• Plan your route. Most parks have trail maps available on their websites, so you can “study” your route ahead of time, and tailor your total mileage to your family’s fitness or age-appropriate level. Or, seek the advice of a park ranger and ask for his/her recommendation for a trail your family can tackle.
  • Just like the Boy Scouts, be prepared. Bring a backpack stashed with a small first aid kit, bug spray, sunscreen, and snacks such as granola bars and/or apples. Either include water bottles in the backpack for everyone (although this could be heavy to start!) or bring a second soft cooler-type bag for the water.
  • Be observant. Encourage your children to keep their eyes open for natural wonders: types of trees, interesting spiders and other insects, animal tracks (or even animals!), flowers, etc. You literally never know what you’ll encounter around each curve in the trail.
  • Be healthy. Exercising is a great side benefit for everyone, and the fact that you’re exercising together as a family is even better! Wear a pedometer or track your distance using an app on your phone, for your total mileage.
  • Record a few memories. If you still have a hand free, bring a camera!

Most admission to state parks or recreation areas is free, so you’ll also be planning a daytrip that’s easy on the family budget… another worthwhile benefit.

Baltimore's Inner Harbor: The colorful building in the center is the Baltimore Aquarium--an amazing place my family has loved visiting!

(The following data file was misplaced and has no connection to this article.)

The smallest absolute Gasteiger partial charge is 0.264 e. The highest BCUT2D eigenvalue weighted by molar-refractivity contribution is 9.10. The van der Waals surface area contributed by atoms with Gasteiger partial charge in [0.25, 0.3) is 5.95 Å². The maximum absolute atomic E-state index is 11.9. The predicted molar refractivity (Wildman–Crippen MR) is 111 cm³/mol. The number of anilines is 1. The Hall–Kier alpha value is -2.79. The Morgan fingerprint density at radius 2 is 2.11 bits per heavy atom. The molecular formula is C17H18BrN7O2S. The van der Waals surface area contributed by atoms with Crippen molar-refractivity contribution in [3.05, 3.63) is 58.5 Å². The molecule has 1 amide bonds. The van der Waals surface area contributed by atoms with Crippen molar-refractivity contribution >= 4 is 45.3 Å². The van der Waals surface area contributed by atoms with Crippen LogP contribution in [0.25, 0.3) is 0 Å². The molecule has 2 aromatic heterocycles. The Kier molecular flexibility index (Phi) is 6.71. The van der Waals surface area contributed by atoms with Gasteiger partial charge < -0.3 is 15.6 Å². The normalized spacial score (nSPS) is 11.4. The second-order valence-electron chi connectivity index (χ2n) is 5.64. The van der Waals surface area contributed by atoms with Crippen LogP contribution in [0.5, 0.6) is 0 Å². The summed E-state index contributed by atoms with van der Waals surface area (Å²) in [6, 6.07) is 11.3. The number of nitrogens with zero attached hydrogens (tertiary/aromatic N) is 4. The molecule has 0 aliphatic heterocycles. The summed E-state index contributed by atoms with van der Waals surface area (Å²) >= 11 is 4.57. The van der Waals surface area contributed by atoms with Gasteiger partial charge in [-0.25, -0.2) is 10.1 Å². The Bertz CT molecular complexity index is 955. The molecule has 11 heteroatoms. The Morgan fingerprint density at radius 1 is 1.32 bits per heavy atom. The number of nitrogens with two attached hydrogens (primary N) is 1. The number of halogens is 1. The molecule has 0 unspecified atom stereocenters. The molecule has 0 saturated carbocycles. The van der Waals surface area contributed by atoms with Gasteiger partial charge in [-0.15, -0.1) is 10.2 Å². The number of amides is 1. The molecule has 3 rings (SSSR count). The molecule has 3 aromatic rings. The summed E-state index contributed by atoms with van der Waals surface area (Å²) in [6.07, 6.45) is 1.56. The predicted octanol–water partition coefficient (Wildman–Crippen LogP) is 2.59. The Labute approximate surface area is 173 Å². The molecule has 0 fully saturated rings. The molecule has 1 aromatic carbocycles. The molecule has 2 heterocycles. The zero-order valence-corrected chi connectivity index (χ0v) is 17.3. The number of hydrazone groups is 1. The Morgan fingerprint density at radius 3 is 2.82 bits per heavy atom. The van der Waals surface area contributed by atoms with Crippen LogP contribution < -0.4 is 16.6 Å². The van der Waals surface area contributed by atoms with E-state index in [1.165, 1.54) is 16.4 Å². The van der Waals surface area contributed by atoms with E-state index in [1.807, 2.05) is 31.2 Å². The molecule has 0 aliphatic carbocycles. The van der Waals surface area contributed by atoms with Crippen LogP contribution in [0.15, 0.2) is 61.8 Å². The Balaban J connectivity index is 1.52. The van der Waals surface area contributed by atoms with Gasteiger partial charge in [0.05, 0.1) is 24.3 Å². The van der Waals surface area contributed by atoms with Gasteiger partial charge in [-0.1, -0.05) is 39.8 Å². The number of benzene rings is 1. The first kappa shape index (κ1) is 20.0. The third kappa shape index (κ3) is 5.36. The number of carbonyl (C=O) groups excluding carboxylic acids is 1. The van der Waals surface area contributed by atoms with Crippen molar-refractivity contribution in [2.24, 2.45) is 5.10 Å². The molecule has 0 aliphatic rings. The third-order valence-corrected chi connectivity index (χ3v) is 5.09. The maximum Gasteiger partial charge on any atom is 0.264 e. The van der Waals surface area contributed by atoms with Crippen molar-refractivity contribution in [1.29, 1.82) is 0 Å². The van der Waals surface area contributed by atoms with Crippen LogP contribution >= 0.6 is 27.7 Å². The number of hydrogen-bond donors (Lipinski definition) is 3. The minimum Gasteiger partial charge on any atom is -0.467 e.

Baltimore’s Inner Harbor: The colorful building in the center is the Baltimore Aquarium–an amazing place my family has loved visiting! Photo Credit: Wikimedia Commons

Summer (Brain) Storms

Several weeks ago, I wrote a post about day trips, and how much our family enjoys heading to our nation’s capital for getaways. (Click here for Daytrip: Washington, D.C.) I opened the discussion up on Facebook and asked friends to share their favorite daytrip destinations. Wow, did they respond with some fabulous ideas! Check out the results of their brainstorming:

  • Inner Harbor, Baltimore (Thanks, Julie!) and another friend suggested dinner at Baltimore’s City Cafe, followed by a Baltimore Symphony Orchestra concert (Thanks, Judy!)
  • “Lititz, PA is fun, especially Wilbur Chocolate Factory” (Thanks, Wendy!)
  • Strasburg Railroad, in Lancaster County (Thanks, Paulette!)
  • “I personally always loved going to the Catoctin Zoo (Thurmont, MD). Even after my oldest outgrew it and my youngest is on his way, I still love going. It is a wonderful, tranquil park-like environment with hands-on feeding opportunities. The saddest day was when “Griz” the grizzly bear passed away. I felt like I lost a good friend that day. Highly recommend!” (Check out local zoos and wildlife refuges in your area–Thanks, Jen!)
  • “For an indoor break when it’s rainy or just way too hot we go to the Summer Kids Free movies at the local theaters or use coupons for free bowling through” (Thanks, Melaney!)
  • “When it’s nice out we have been visiting different local parks and recreation areas using the “Roads To Freedom” program through the Adams County Library and the “Go Outdoors York” program through the York County Library. Their programs are like letterboxing where they give clues at a park to send you on a walk to find the pencil rubbing posts.” (Check your local libraries for similar summer programs and thanks to Melaney for this idea also!)
  • Another friend suggested area parks, especially ones with lakes for swimming and/or boat rentals. (Thanks, Christina!)